Henry followed the big yellow cat down the block, wishing to pick her up and hear her purr. He continued across the street to the next block. She showed up before on the door step of his old brownstone buildings.
His mother told him not to wander off, but the cat seemed to want him to follow. Henry’s mother’s words faded away. He would only go a block or two.
The cat paused in front of a long winding stair case, then scampered up and through a large open door at the top. Henry thought perhaps he could meet the cat’s owner, so he slowly climbed to the top. As he peered into the dark opening, Henry heard an old man’s voice, “If you are a dreamer, come in my child.” He froze, uncertain whether to go in or run back down the steps.
Painting: Dwight L. Roth
Today at d’Verse, Lillian is challenging us with a prosery prompt. Prosery is a flash fiction piece, of exactly 144 words, that includes a line from a poem given by the host. The line is from Shel Silverstein’s poem, Invitation, as published in his wonderful book, Where the Sidewalk Ends. The line is, “If you are a dreamer, come in“.
A few weeks ago a 22 x 28 print on canvas, of the Oyster Gatherers of Cancale, came in to the Habitat Restore where I volunteer. It was in very bad shape with stains and yellow with cigarette smoke. We could not clean it, so I decided to get it and attempt to do a restoration on it to bring it back to life. I painted over the colors with acrylic paints, trying to keep the feel of the original. This is what I completed today. The original is below.
Smoke stains covered with fresh paint
Life on French seashore
“OYSTER GATHERERS OF CANCALE byJohn Singer Sargent”
“John Singer Sargent (January 12, 1856 – April 14, 1925) was an American expatriate artist, considered the “leading portrait painter of his generation” for his evocations of Edwardian-era luxury. He was born in Florence to American parents, and trained in Paris before moving to London, living most of his life in Europe. He enjoyed international acclaim as a portrait painter.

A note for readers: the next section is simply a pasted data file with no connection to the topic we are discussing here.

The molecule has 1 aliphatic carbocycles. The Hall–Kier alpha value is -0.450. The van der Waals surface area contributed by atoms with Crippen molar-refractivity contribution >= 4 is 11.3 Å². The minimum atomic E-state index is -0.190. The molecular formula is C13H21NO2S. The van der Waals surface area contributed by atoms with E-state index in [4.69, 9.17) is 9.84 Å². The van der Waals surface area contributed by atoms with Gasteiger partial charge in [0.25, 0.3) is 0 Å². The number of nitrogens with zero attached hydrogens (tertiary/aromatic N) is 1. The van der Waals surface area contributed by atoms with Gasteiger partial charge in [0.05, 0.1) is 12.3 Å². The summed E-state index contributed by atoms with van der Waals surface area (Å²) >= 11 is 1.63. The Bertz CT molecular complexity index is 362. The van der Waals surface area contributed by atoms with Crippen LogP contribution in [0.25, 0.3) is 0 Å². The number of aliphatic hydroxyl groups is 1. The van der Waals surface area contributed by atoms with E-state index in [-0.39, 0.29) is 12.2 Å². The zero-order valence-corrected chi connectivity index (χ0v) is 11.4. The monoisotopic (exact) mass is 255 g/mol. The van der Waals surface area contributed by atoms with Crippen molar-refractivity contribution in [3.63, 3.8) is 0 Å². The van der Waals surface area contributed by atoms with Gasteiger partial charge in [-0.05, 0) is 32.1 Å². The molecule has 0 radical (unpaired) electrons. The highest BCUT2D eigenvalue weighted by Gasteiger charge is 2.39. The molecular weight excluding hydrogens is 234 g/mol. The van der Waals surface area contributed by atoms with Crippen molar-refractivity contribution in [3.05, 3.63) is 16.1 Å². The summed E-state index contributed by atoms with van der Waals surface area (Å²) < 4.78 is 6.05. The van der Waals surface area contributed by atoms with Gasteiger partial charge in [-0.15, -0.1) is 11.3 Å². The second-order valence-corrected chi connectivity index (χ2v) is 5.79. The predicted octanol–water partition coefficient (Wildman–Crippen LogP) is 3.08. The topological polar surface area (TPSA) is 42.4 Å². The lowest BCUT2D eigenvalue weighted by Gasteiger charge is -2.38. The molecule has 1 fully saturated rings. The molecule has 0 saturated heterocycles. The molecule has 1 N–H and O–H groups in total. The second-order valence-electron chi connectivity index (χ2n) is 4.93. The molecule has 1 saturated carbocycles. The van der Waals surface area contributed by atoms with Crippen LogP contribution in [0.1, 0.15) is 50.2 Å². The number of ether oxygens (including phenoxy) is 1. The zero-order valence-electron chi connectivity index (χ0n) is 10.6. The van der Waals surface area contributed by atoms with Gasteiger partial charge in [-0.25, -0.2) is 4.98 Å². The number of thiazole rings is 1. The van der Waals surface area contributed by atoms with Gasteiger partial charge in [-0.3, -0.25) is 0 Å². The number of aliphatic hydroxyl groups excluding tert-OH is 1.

From the beginning, Sargent’s work is characterized by remarkable technical facility, particularly in his ability to draw with a brush, which in later years inspired admiration as well as criticism for a supposed superficiality.
In later life Sargent expressed ambivalence about the restrictions of formal portrait work, and devoted much of his energy to mural painting and working en plein air. Art historians generally ignored “society” artists such as Sargent until the late 20th century.”
Today at d’Verse we are writing Ekphratic poems picking one of the five Painting titles give to us by Laura. We are to write our poems painting word pictures describing what that might mean. They we have the option of writing an ekphratic poem from the actual painting itself. I chose The Painter Without a Brush (abstract iii). (Painting below)
A few years ago I painted this waterfall. It started out from a completely different perspective. It was originally a painting of Looking Glass Falls in the Pisgah National Forest, NC. I had it sitting upside down in my garage. When I looked at it, I loved the way the perspective of the overhanging rocks changed as the painting rotated. I decided to turn it sideways and paint the waterfall flowing from the opposite direction.
The bottom painting was the original and the top painting is the redo. I added in more rocks and extended the waterfall to the bottom. I like the way it turned out. If you rotate the bottom painting you can see how the perspective changes.
It was one of the most fun paintings I have ever done! A few years ago, I was asked by a neighbor down the street to paint a mural of the Hobbiton Shire, on their garage wall, for her husband’s Christmas present. He was a big fan of the Lord of the Rings trilogy. It was my first attempt at anything quite this extensive, but I agreed to do it. I tried to incorporate significant parts of the story into the painting. This is how it turned out.